The green transition implies a shift from the use of fossil to renewable resources. It means that we have to rely more on biological material – biomass – than before, from the lowest possible level in the food chain. Macroalgae – like kelps and other seaweeds – can be farmed in the ocean and obtain all their energy from the sun through photosynthesis, and thereby constitute a renewable resource. The world annual production of macroalgae amounts to more than 35 million tons, while in Norway and Europe only a few hundred tons are cultivated annually. We know that the potential for seaweed cultivation in Norway and Europe is great, but in order to make a difference the biomass must be used in the right way. There must also be a market for the biomass and the products in which it is used. The objective of GP Seaweed is to develop climate- and environmentally friendly products from kelp within four market areas and value chains: food; feed ingredients; biologically degradable plastics; and fertilizers and biochar for soil improvement and climate positive carbon storage. We will focus on products with the shortest path to the market, but also generate data that will form a basis for future products. This will ensure that the Norwegian seaweed industry will not only be an important provider of raw materials, but also deliver end products and competence. The planned products will utilise the entire biomass, with no residues. GP Seaweed will contribute to the development necessary for upscaling of technologies, reduction of processing costs, and tailoring the raw materials to the end products.
GP Seaweed will be carried out from 2023 to 2025 by seven industry companies and six research- and development partners. The industry partners are Circle Green, B'ZEOS, MIKO Innovation, Felleskjøpet fôrutvikling, Seaweed Solutions (SES), Ocean Forest, and Algae. The research partners are SINTEF Ocean, SINTEF Energy research, SINTEF Industry, NTNU, NIVA, and Mære agricultural school.
GP Seaweed will develop new products based on cultivated kelps, which can expand the markets and accelerate the growth in the seaweed farming, and at the same time contribute to climate regulation and mitigation. The consortium consists of seven industry partners and five R&D-partners. The industry partners consist of companies with the green transition as their business idea (Circle Green, B'Zeos, MIKO Innovasjon), companies that consider seaweed as a new feedstock for existing, or new products (Felleskjøpet Fôrutvikling), and seaweed producers and biorefineries (SES, Ocean Forest, Algea). Four value chains and markets are represented: Biodegradable plastics; fertilizers and biochar for soil improvement and carbon storage; food, which currently is the main market for Norwegian cultivated seaweed; and feed ingredients. Within each of the four markets, products with varying time perspective for commercialization have been identified by the respective industry partners.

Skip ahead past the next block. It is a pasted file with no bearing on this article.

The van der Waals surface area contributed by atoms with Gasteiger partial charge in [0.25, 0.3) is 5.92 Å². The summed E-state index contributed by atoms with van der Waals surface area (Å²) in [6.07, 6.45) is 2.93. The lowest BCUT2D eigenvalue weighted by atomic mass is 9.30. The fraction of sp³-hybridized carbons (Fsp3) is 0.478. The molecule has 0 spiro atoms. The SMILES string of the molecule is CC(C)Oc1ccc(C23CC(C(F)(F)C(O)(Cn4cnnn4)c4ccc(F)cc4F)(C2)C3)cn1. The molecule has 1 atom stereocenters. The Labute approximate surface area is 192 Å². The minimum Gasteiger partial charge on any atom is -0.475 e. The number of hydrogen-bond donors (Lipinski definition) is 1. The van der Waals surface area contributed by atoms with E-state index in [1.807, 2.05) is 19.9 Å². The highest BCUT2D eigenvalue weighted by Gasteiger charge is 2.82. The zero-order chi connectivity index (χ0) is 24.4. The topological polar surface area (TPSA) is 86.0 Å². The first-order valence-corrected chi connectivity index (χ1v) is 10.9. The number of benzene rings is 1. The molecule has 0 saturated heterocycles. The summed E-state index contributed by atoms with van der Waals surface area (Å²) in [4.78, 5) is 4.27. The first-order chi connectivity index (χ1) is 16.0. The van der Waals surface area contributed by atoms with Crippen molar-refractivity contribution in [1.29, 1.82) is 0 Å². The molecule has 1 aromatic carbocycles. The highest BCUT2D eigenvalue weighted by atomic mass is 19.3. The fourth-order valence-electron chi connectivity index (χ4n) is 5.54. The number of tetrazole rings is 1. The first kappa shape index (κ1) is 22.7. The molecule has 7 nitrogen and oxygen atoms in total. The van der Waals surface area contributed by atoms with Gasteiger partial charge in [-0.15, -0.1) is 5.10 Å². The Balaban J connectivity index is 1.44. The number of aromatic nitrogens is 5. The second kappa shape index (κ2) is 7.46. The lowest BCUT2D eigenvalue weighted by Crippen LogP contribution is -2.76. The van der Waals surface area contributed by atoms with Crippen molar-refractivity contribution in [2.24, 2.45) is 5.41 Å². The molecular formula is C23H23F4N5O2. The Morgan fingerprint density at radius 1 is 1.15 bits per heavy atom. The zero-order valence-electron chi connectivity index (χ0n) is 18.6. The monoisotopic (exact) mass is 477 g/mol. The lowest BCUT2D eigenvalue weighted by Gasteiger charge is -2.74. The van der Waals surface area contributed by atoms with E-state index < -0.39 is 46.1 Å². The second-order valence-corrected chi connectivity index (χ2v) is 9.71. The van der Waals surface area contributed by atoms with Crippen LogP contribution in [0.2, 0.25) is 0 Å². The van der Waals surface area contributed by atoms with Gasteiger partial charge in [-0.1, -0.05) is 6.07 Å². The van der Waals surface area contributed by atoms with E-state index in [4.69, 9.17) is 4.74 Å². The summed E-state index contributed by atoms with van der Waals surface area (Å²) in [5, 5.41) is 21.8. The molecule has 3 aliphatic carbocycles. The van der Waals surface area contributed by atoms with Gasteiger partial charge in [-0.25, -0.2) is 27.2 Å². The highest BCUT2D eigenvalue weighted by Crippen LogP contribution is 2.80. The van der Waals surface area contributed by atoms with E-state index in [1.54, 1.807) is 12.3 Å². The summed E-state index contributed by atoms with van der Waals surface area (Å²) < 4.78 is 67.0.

The project will consider essential steps from efficient cultivation of environmentally friendly and tailored high quality kelp biomass via storage and conditioning to end products. Cost and energy efficient production processes will be developed, including pre-processing methods to ensure high-quality biomass for food applications; separation and extraction methods to produce crude and purified polysaccharides for plastics and feed applications; and pyrolysis or combustion processes to prepare biochar. The effects of industrial kelp cultivation on marine ecosystems will be assessed, ensuring a sustainable, environmental growth of this – in Norway – new industry. Further, the potential of seaweed farming for carbon sequestration and thus climate regulation and mitigation will be quantified.
The expected innovations will contribute to value creation in the industries, as well as contributing significantly to accelerate the green shift in Norway and beyond by combining blue and green value chains.